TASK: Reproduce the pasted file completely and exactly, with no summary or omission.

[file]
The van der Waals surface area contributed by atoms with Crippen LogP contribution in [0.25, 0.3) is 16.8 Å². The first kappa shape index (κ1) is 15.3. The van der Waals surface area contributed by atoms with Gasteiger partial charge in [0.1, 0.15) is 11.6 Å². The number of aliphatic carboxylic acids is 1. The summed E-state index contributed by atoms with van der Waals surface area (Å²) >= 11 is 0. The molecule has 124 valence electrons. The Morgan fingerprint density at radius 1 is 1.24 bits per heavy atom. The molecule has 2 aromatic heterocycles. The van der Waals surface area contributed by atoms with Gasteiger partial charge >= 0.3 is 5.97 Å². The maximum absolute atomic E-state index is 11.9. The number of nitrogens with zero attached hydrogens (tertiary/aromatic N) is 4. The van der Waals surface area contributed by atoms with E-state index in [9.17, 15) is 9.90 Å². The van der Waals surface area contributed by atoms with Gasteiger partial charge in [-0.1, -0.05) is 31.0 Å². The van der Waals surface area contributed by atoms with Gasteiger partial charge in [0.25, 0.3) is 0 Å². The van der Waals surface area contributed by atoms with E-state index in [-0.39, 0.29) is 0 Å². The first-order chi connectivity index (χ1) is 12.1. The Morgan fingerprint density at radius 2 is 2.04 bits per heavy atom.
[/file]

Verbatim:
The van der Waals surface area contributed by atoms with Crippen LogP contribution in [0.25, 0.3) is 16.8 Å². The first kappa shape index (κ1) is 15.3. The van der Waals surface area contributed by atoms with Gasteiger partial charge in [0.1, 0.15) is 11.6 Å². The number of aliphatic carboxylic acids is 1. The summed E-state index contributed by atoms with van der Waals surface area (Å²) >= 11 is 0. The molecule has 124 valence electrons. The Morgan fingerprint density at radius 1 is 1.24 bits per heavy atom. The molecule has 2 aromatic heterocycles. The van der Waals surface area contributed by atoms with Gasteiger partial charge >= 0.3 is 5.97 Å². The maximum absolute atomic E-state index is 11.9. The number of nitrogens with zero attached hydrogens (tertiary/aromatic N) is 4. The van der Waals surface area contributed by atoms with E-state index in [9.17, 15) is 9.90 Å². The van der Waals surface area contributed by atoms with Gasteiger partial charge in [-0.1, -0.05) is 31.0 Å². The van der Waals surface area contributed by atoms with Gasteiger partial charge in [0.25, 0.3) is 0 Å². The van der Waals surface area contributed by atoms with E-state index in [-0.39, 0.29) is 0 Å². The first-order chi connectivity index (χ1) is 12.1. The Morgan fingerprint density at radius 2 is 2.04 bits per heavy atom.